• By Aurelio M. Montemayor, M.Ed. • IDRA Newsletter • October 2009
IDRA published the first Texas public school attrition study for the 1985-86 school year and has consistently published that information annually. The methodology has been constant and is now acknowledged nationally. It is common knowledge that Texas schools are not holding on to and educating a large number of students.
Schools that serve low-income students are categorized as Title I schools because of the federal laws that apply to them. The No Child Left Behind Act requires that families whose children attend a Title I school be informed about the status of the education of their children.
In fact, the intention of Title I since the early 1960s when President Johnson signed the first legislation has been to keep families informed. The most public indicator of school performance has been the student scores on state-mandated exams (Texas Assessment of Knowledge Skills). Yet, if we really want to hold our schools accountable, we need to also look at school holding power. How are our schools managing to hold on to their students through high school graduation? Attrition rates like those released in this newsletter are a critical piece of information for the whole community. And
Texas schools are failing the school-holding-power course. In Texas, we are losing two in five Latino students and one in three African American students.
Even as official reports still attempt to explain away absent students through Texas’ many “leaver codes” and attempt to classify the disappearing populations in innocuous or benign ways, the fact is: we are not educating large segments of the school-age population. And we will pay for it, clearly.
An even more complete and accurate picture of how a school is doing must have a framework that considers governance efficacy, appropriate resources, parent and family engagement, student engagement, teaching quality, and access to quality curriculum.
Parent Information and Resource Center activities with families have included presenting information online that speaks to these elements of IDRA’s Quality Schools Action Framework.
Parents and others in a school’s community need to know specific information about their students, like…
- Are students prepared for post-secondary education?
- Do students understand the many possibilities available for their professional future?
- Do students have technological and Internet proficiency?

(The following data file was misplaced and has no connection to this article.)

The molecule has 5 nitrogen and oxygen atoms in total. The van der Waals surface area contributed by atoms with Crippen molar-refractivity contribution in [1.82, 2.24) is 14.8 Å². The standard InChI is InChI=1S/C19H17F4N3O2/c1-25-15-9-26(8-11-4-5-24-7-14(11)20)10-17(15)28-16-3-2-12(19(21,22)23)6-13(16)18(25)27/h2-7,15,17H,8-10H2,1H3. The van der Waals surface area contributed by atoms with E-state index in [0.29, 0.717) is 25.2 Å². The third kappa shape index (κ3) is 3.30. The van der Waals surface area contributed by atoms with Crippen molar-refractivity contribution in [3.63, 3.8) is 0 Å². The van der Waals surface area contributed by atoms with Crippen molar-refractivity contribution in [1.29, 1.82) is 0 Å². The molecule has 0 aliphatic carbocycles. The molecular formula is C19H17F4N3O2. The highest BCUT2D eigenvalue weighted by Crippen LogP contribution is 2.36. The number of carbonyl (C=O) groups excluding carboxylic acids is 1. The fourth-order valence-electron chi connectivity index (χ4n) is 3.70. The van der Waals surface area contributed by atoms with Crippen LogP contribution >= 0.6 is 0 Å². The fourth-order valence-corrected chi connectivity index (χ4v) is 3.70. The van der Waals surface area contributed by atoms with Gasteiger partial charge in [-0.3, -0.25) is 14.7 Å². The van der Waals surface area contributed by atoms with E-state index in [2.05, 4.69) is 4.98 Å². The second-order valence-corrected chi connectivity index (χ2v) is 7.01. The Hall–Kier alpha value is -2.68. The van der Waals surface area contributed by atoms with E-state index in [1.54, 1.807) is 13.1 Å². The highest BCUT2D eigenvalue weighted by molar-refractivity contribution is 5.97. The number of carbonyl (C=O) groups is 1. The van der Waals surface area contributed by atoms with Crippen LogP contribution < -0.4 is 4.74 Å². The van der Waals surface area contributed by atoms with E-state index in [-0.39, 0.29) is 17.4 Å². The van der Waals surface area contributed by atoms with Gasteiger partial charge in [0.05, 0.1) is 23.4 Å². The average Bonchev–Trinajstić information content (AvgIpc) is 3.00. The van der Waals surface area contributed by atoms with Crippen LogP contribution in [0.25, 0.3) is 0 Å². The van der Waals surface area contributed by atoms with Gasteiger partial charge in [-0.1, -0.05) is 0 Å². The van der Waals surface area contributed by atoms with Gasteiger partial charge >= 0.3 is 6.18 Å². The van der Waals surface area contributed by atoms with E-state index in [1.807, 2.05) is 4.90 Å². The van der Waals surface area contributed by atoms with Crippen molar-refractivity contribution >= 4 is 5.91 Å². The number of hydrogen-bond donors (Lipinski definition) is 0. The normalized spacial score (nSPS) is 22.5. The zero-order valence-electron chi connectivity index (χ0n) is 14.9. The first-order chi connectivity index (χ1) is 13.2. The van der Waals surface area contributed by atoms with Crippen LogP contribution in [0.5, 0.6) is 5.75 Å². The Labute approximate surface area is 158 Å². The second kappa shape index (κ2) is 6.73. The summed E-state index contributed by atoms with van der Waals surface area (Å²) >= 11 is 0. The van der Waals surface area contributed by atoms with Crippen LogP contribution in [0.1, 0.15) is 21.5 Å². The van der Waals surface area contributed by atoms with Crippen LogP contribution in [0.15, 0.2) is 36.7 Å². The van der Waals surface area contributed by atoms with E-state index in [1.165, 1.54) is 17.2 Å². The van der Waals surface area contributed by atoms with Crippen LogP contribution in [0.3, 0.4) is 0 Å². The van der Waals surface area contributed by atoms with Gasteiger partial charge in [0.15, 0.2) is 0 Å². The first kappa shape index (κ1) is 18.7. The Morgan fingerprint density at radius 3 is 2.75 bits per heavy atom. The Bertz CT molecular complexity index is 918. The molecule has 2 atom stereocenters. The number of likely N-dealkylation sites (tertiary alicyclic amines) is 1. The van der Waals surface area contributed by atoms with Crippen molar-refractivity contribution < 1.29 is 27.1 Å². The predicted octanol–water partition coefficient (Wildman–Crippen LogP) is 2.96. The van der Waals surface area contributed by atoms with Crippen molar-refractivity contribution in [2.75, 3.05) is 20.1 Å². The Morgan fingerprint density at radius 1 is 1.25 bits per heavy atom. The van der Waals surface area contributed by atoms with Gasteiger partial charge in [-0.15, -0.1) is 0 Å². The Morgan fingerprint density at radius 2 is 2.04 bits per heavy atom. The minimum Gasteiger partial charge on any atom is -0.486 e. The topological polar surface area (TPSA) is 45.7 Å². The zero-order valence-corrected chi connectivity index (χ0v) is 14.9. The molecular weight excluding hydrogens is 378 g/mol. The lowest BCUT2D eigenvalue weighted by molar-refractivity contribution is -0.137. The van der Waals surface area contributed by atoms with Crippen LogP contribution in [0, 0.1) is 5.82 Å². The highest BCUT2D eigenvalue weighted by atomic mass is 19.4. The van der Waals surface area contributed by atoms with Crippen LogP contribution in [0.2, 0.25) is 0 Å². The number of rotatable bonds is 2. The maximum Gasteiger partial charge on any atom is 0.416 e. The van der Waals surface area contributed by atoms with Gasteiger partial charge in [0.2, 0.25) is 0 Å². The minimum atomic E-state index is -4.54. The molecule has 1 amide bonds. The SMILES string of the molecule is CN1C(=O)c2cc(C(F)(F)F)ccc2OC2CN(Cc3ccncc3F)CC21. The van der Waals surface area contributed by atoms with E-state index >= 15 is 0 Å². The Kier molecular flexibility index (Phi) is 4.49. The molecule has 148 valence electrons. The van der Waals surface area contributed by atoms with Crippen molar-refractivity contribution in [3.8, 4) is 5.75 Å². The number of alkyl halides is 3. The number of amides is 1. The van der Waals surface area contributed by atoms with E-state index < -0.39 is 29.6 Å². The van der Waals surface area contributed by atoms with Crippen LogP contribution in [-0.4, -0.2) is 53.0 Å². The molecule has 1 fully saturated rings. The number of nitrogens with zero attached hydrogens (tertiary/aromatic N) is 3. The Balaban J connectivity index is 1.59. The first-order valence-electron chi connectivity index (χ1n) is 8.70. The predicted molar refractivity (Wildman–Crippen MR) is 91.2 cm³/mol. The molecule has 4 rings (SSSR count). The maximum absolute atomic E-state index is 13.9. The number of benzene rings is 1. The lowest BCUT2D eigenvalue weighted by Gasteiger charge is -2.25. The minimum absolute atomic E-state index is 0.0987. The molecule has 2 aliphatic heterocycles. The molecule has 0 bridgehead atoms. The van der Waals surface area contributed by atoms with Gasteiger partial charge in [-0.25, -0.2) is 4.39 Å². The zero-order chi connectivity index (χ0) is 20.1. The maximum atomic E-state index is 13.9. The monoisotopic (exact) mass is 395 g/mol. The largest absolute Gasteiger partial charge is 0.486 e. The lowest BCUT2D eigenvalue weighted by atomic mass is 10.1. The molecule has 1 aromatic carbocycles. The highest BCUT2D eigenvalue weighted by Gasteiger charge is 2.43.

- Is students’ development of skills and interests giving them insight into their unique gifts and talents?
- Are students ready to work hard for those things that will prepare them for the world of work and their lives as citizens and community members?
Our children, at a very minimum, must complete a full high school course of study. Title I school requirements, both in letter and spirit, help to equip people to work together toward this goal. Schools must hold on to students through high school graduation, and all families must be kept informed on their progress.
Cárdenas, J.A., and M. Robledo Montecel, J. Supik. Texas Dropout Survey Project (San Antonio, Texas: Intercultural Development Research Association, 1986).
Montemayor, A.M. “Student and Parent Math Conversations,” Classnotes podcast Episode 33 San Antonio, Texas: Intercultural Development Research Association, April 29, 2008).
Montemayor, A.M. “This We Know – All of Our Children are Learning,” IDRA Newsletter (San Antonio, Texas: Intercultural Development Research Association, May 2007).
Robledo Montecel, M. “A Quality Schools Action Framework: Framing Systems Change for Student Success,” IDRA Newsletter (San Antonio, Texas: Intercultural Development Research Association, November-December 2005).
Aurelio M. Montemayor, M.Ed., is an IDRA senior education associate and director of the Texas IDRA Parent Information and Resource Center. He also serves on the national board of PTA and Parents for Public Schools. Comments and questions may be directed to him via e-mail at firstname.lastname@example.org.
[©2009, IDRA. This article originally appeared in the October 2009 IDRA Newsletter by the Intercultural Development Research Association. Permission to reproduce this article is granted provided the article is reprinted in its entirety and proper credit is given to IDRA and the author.]